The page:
Attachment In the game's manual, a promotional campaign was advertised where players could win a "Cool Prize" if they beat the game under certain circumstances. If you beat the game on any difficulty under Hard, use any of the six "UNCOLA" letters as a free continue, or fail to collect any of the letters at all, you will be greeted with a screen featuring a pair of Spots crying because you did not meet the requirements to win the contest. However, if you beat the game on Hard and have all six "UNCOLA" letters, then you will instead be greeted with a screen of a Spot holding a camera instructing the player to take a picture of the screen and mail it to the address in the game's manual, the headquarters of Virgin Games. This contest ended on December 31, 1993, roughly 8 months after the original Genesis version was released, and not even 4 months after the SNES version was released. According to a TV Tropes entry, the prize was allegedly a cheap plastic Spot toy, although there has been no official confirmation on what prizes were awarded to winners, if any.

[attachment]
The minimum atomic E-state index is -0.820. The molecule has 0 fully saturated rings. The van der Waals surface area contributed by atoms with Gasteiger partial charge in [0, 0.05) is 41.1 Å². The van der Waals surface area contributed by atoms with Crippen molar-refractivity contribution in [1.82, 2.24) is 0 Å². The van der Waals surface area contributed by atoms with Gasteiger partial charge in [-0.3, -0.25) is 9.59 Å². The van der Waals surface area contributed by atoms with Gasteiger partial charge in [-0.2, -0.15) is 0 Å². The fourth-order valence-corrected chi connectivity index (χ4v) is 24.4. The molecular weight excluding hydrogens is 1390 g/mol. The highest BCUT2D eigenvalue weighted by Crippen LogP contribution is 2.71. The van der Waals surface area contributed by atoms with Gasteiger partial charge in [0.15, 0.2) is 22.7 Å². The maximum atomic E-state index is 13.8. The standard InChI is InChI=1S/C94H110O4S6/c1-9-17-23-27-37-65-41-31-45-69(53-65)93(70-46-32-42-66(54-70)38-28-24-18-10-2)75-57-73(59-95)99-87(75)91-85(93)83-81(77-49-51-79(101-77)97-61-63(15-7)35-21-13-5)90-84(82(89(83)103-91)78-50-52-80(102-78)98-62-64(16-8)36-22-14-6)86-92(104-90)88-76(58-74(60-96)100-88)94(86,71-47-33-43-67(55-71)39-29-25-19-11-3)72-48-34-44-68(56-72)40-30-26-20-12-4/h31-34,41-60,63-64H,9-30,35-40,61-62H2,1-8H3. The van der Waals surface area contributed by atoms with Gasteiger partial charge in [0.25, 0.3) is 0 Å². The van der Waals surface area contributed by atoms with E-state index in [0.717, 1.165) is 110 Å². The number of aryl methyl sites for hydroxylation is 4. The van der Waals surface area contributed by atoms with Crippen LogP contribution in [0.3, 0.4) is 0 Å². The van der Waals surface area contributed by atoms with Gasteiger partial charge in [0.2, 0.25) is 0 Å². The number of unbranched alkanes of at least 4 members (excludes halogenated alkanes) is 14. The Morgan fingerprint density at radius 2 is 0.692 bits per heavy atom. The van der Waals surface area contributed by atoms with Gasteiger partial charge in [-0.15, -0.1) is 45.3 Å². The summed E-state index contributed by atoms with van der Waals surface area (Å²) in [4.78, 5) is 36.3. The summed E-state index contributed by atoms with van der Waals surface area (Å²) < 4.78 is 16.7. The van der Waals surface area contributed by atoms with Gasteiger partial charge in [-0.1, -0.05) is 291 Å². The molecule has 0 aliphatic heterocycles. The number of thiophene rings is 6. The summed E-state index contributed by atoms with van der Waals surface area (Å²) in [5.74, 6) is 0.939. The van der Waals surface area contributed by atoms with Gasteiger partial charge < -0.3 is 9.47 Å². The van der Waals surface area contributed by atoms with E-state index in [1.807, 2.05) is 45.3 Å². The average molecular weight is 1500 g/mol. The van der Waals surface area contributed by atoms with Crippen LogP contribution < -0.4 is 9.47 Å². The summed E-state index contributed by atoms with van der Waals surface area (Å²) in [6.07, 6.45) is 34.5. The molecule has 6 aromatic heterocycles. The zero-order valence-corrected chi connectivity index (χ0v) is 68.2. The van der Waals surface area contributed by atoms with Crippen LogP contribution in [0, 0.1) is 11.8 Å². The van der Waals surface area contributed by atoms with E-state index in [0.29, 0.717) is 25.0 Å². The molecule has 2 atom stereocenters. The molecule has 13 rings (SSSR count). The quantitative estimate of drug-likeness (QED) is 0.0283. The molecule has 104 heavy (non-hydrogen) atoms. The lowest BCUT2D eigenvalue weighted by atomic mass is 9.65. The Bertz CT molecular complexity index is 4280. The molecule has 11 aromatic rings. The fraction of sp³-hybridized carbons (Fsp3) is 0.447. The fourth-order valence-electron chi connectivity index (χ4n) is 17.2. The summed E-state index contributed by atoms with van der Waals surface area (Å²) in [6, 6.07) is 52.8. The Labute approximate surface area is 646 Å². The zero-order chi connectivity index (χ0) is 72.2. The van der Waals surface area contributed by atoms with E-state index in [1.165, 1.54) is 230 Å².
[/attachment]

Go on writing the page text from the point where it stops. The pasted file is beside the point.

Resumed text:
One known "winner" of the contest years after the fact was YouTuber Jirard Khalil "The Completionist", who reviewed the game and instead of sending his screen to the now-defunct Virgin Games, he decided to tweet it out to 7 Up's official Twitter account in 2014. This caught their attention for being "crazy, old school and incredible", resulting in them direct-messaging him and asking for his address to send him a prize. The following week, a bizarre PR stunt took place where two "7 Up Women" arrived at The Completionist's offices, bringing with them a pallet of assorted 7 Up, Diet 7 Up, Cherry 7 Up, Sunkist and Snapple drinks, as well as free sunglasses and loudspeakers. Khalil described the event: "They had no idea why they were there, I didn't know why they were there, it was an overall weird experience to say the least."
Also Appears On: 7 Up (Franchise)